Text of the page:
In its decision last week in McGill v. Citibank, the California
Supreme Court fired the latest salvo in the battle over arbitration
clauses. In McGill, Citibank sought to compel
arbitration of claims under California's Unfair Competition Law
(UCL), False Advertising Law (FAL), and Consumers Legal Remedies
Act (CLRA) asserted by one of its customers. Citibank's
petition to compel arbitration turned on application of
California's Broughton-Cruz "rule," which makes
agreements to arbitrate claims seeking an injunction that would
benefit the public at large (and not just benefit an individual
consumer) invalid. Applying this rule, the trial court denied
the petition to arbitrate the plaintiff's claims for
relief. The Court of Appeal reversed, finding that
Concepcion preempts Broughton-Cruz. The
California Supreme Court took the case, seemingly prepared to
directly address the question of whether it views the
Broughton-Cruz rule as still valid in light of
The Court avoided addressing that issue, however, by finding
that the arbitration agreement at issue did NOT require arbitration
of claims seeking an injunction that might benefit the
public. Indeed, the Court determined that the agreement at
issue precluded arbitrating such claims -- and further precluded
customers from asserting such claims in court as well. In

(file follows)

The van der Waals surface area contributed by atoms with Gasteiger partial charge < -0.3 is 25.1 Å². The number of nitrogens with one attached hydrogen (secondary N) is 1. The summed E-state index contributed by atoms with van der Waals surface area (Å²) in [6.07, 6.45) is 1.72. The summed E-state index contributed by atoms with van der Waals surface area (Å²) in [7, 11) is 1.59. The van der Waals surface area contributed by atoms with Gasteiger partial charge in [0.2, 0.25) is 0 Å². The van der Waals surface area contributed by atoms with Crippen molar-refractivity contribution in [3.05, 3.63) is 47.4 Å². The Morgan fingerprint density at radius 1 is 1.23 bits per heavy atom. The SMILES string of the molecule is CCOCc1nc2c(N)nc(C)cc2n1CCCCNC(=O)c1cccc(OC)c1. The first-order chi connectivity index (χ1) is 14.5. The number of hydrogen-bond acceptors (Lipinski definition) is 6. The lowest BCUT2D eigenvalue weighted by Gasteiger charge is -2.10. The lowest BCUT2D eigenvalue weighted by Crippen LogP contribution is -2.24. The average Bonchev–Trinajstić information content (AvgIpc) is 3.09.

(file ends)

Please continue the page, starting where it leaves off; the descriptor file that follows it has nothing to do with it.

other words, the arbitration provision "purports to preclude
[McGill] from seeking public injunctive relief in any
forum." That complete preclusion, the Court said,
rendered the arbitration agreement invalid because California law
prevents parties from waiving a right that is "established for
a public reason." Since the public injunctive relief
provisions of the UCL and CLRA are intended for the public benefit,
the Court found that they cannot be waived, and the arbitration
provision that stopped the customer from seeking such relief in any
forum was improper.
It is not the first time the California Supreme Court has
avoided the issue of continued validity of Broughton-Cruz
in a case seemingly primed to address the question. In 2015,
the California Court in Sanchez v. Valencia Holding Co.
declined to address Broughton-Cruz, noting that the
plaintiff chose not to argue against arbitration on that
basis. Meanwhile, the Ninth Circuit has spoken, but
only in a limited sense. In Kilgore v. KeyBank, a three judge
panel of the Ninth Circuit declared Broughton-Cruz
dead. However, a later en banc ruling avoided the direct
question, noting instead that "even assuming the continued
viability of the Broughton-Cruz rule, Plaintiffs'
claims do not fall within its purview." The issue
therefore remains murky.
In light of the courts' ability to tip-toe around addressing
the question of continued application of Broughton-Cruz in
a post-Concepcion world (including in McGill),
businesses are left in a difficult position. McGill
highlights the need for businesses to think carefully about how to
craft arbitration class action waiver provisions to meet their
goals, including consideration of the forum in which customers will
be permitted to seek injunctive relief.
The content of this article is intended to provide a general
guide to the subject matter. Specialist advice should be sought
about your specific circumstances.
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Litigation involving claims of unfair or deceptive business practices under Chapter 93A of the Massachusetts General Laws is constantly evolving, and these claims remain a favourite for the plaintiffs' bar...
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